Squad 11, a two-person team the runs first response to medical calls, has been shut down in the southeast part of the city. The nearest squad now is Squad 8, located near Airport Road and Academy Boulevard.
Mayor John Suthers said in a statement the Fire Department will "effective immediately" restore service by Squad 11 in the southeast sector of the city.
His full statement:
I was briefed today by Chief Collas about the full scope of the fire department’s budget issues and that projected expenditures may exceed the 2019 budget. We also discussed the department’s plan to meet those budget requirements by the end of the year. CSFD has developed several solutions designed to have the least impact to public safety services citywide. After our discussion today, the fire department will reinstate Squad 11 in southeast Colorado effective immediately.
———————-ORIGINAL POST 11:25 A.M., FRIDAY, SEPT. 13, 2019—————————
Colorado Springs firefighters are crying foul over service cuts, including the dismantling of Squad 11 that makes just under 3,000 runs a year in the city's southeast sector, triggered by a recent discovery of a "significant error" in the Fire Department's 2019 budget.
In a release issued Sept. 13, the International Association of Fire Fighters Local 5 (the union) said the cuts will "negatively affect the fire department's service delivery" and have a "possibly dangerous impact."
We've asked the city for a comment, and will update when we hear something. But it's worth noting that Mayor John Suthers didn't even hint at the cuts during his State of the City address on Sept. 12, which was interrupted several times by protesters
decrying the police shooting of 19-year-old DeVon Bailey on Aug. 3 in the city's southeast sector.
According to a source, the cuts were announced to top fire personnel on Sept. 5 and already have gone into practice.
The budget shortfall could reach $1.5 million due to an "oversight," Local 5's release said.
"In an attempt to offset this significant financial shortfall, the Fire Chief [Ted Collas] has taken drastic measures that will have a negative and possibly dangerous impact on how the fire department provides service," the release said.
Among the cuts:
• Shutting down Squad 11, the Advanced Life Support Paramedic unit on the Southeast side at Jet Wing Drive and Academy Boulevard. The squad made 2,673 runs in 2017 and 2,810 in 2018, according to a source. The suspension of Squad 11 will "increase response times during medical emergencies," Local 5 said.
• Reassigning staff from positions such as captain of emergency management, training division captain, medical lieutenant, and public information officer to serve on fire crews at stations.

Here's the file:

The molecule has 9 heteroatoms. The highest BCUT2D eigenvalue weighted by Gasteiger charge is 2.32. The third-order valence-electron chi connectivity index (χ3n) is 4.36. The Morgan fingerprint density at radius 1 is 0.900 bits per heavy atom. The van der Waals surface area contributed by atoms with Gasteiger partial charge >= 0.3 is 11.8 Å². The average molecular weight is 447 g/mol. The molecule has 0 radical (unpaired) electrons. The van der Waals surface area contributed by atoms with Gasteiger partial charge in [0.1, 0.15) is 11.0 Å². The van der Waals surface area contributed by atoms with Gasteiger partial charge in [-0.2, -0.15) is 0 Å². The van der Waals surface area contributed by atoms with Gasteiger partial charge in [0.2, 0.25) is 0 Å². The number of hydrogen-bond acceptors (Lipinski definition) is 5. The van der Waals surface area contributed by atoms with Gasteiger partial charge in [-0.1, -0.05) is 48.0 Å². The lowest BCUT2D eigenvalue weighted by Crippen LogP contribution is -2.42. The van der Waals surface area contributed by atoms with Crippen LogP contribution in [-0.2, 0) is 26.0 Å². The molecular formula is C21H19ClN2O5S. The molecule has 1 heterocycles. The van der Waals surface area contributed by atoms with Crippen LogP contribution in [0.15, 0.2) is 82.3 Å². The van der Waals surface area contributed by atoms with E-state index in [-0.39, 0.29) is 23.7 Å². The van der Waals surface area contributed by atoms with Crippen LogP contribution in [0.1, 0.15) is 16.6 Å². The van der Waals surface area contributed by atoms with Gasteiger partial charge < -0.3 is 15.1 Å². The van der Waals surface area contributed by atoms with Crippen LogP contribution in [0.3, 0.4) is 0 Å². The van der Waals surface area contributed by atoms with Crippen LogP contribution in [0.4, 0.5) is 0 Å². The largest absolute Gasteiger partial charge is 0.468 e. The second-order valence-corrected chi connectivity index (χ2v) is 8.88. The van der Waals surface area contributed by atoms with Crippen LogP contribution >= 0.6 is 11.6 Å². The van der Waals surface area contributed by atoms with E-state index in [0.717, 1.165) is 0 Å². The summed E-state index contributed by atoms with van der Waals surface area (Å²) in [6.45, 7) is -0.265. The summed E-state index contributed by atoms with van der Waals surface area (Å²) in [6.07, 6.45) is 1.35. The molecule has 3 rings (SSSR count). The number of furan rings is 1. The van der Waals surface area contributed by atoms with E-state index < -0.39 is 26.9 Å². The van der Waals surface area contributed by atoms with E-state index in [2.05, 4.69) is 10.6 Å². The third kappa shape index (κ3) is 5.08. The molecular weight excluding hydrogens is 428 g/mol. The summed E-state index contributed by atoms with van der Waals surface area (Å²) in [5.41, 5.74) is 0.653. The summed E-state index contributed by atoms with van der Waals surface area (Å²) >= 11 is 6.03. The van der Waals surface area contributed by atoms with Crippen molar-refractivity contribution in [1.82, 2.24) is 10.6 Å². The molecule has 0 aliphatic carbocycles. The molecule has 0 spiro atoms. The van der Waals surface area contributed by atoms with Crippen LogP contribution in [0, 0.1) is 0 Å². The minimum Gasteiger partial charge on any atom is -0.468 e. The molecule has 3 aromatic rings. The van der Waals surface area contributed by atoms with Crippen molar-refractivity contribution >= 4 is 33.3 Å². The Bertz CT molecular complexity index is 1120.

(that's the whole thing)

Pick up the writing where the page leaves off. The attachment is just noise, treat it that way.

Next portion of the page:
• Cancelling mandated training for specialized personnel, such as in hazardous materials.
• Cancelling fall Paramedic School for firefighters seeking to become Advanced Life Support providers, which Local 5 says will hinder the department’s ability to recover from a continued paramedic shortage.
Mayor Suthers discussing the 2019 budget in October 2018. He didn't mention the cuts during his Sept. 12 State of the City Address.
Regarding Squad 11, Local 5's release stated, "[R]esidents on the southeast part of town may have to wait longer for a paramedic fire unit when their loved one has a dire medical need. The Colorado Springs Firefighters believe this reduction of service is unacceptable."
But City Councilor Yolanda Avila, who represents the southeast District 4, was circumspect when told of the cuts on Sept. 13 by the Indy
. (She acknowledged no one from the city had yet informed her of the service changes.)
"On the surface it doesn't sound good," she says. "Before I make a statement, I need to see the whole story and what the facts are. Sometimes it looks different when I do more digging."
Councilor Don Knight also was caught off guard by the firefighters' release, and noted Council's budget committee met on Sept. 10 but the cuts weren't discussed.
Local 5 noted the cut of Squad 11 is in direct conflict with the department's mission of providing the highest quality of problem solving, fire and rescue service.
From the release:
Despite this isolated and internal event within the fire department, this occurrence brings to light a larger systemic issue ... making public safety a continued priority. As the city grows, the fire department must grow accordingly. Our economy is the best it has been since the Great Recession. Yet, the Colorado Springs Fire Department continues to operate at recession level staffing numbers. As residents of Colorado Springs, this should concern you. A basic tenet of government is public safety. Every politician claims that public safety is a priority. With budget discussions for 2020 around the corner, we will see how much of a priority public safety truly is. If things stay status quo, the fire department's service delivery will remain compromised.
Local 5 proposed collective bargaining for its ranks in the April 2019 city election, but voters soundly defeated the measure after Suthers campaigned vigorously at service clubs and in radio and TV ads.
He and Council pledged to add firefighters, but it's unclear how many new positions have been hired.
During the April election campaign, firefighters asserted that by the end of 2019, the department would have 451 assigned firefighters, two fewer positions than in 2008. While plans call for adding 12 for the Cimarron Hills Fire Protection District, the union said in its statement "We [are] fundamentally still short of where we were 12 years ago."
We'll update if and when we hear back from the city and other City Council members.